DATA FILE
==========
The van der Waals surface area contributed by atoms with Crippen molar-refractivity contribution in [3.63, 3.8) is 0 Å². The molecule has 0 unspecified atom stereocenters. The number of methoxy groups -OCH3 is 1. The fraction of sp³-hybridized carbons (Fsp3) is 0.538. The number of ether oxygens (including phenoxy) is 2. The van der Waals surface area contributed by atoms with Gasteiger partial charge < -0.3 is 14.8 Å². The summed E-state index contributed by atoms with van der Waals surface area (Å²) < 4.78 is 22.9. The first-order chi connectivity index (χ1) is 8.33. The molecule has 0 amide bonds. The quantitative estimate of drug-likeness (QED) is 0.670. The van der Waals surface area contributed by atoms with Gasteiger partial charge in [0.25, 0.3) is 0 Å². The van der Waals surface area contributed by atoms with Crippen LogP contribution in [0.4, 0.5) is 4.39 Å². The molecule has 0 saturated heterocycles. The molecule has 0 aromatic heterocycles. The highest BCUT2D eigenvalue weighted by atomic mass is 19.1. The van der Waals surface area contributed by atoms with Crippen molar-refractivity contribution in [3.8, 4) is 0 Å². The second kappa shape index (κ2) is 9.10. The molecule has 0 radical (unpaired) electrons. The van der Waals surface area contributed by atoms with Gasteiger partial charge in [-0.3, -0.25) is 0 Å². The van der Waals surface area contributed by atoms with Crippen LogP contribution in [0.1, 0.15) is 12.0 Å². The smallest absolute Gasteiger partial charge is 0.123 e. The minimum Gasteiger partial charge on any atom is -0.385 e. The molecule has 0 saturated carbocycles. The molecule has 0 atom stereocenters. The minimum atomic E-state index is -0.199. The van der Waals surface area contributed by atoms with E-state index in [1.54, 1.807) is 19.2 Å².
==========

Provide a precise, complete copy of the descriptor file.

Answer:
The van der Waals surface area contributed by atoms with Crippen molar-refractivity contribution in [3.63, 3.8) is 0 Å². The molecule has 0 unspecified atom stereocenters. The number of methoxy groups -OCH3 is 1. The fraction of sp³-hybridized carbons (Fsp3) is 0.538. The number of ether oxygens (including phenoxy) is 2. The van der Waals surface area contributed by atoms with Gasteiger partial charge < -0.3 is 14.8 Å². The summed E-state index contributed by atoms with van der Waals surface area (Å²) < 4.78 is 22.9. The first-order chi connectivity index (χ1) is 8.33. The molecule has 0 amide bonds. The quantitative estimate of drug-likeness (QED) is 0.670. The van der Waals surface area contributed by atoms with Gasteiger partial charge in [0.25, 0.3) is 0 Å². The van der Waals surface area contributed by atoms with Crippen LogP contribution in [0.4, 0.5) is 4.39 Å². The molecule has 0 saturated heterocycles. The molecule has 0 aromatic heterocycles. The highest BCUT2D eigenvalue weighted by atomic mass is 19.1. The van der Waals surface area contributed by atoms with Crippen molar-refractivity contribution in [3.8, 4) is 0 Å². The second kappa shape index (κ2) is 9.10. The molecule has 0 radical (unpaired) electrons. The van der Waals surface area contributed by atoms with Gasteiger partial charge in [-0.3, -0.25) is 0 Å². The van der Waals surface area contributed by atoms with Crippen LogP contribution in [0.1, 0.15) is 12.0 Å². The smallest absolute Gasteiger partial charge is 0.123 e. The minimum Gasteiger partial charge on any atom is -0.385 e. The molecule has 0 saturated carbocycles. The molecule has 0 atom stereocenters. The minimum atomic E-state index is -0.199. The van der Waals surface area contributed by atoms with E-state index in [1.54, 1.807) is 19.2 Å².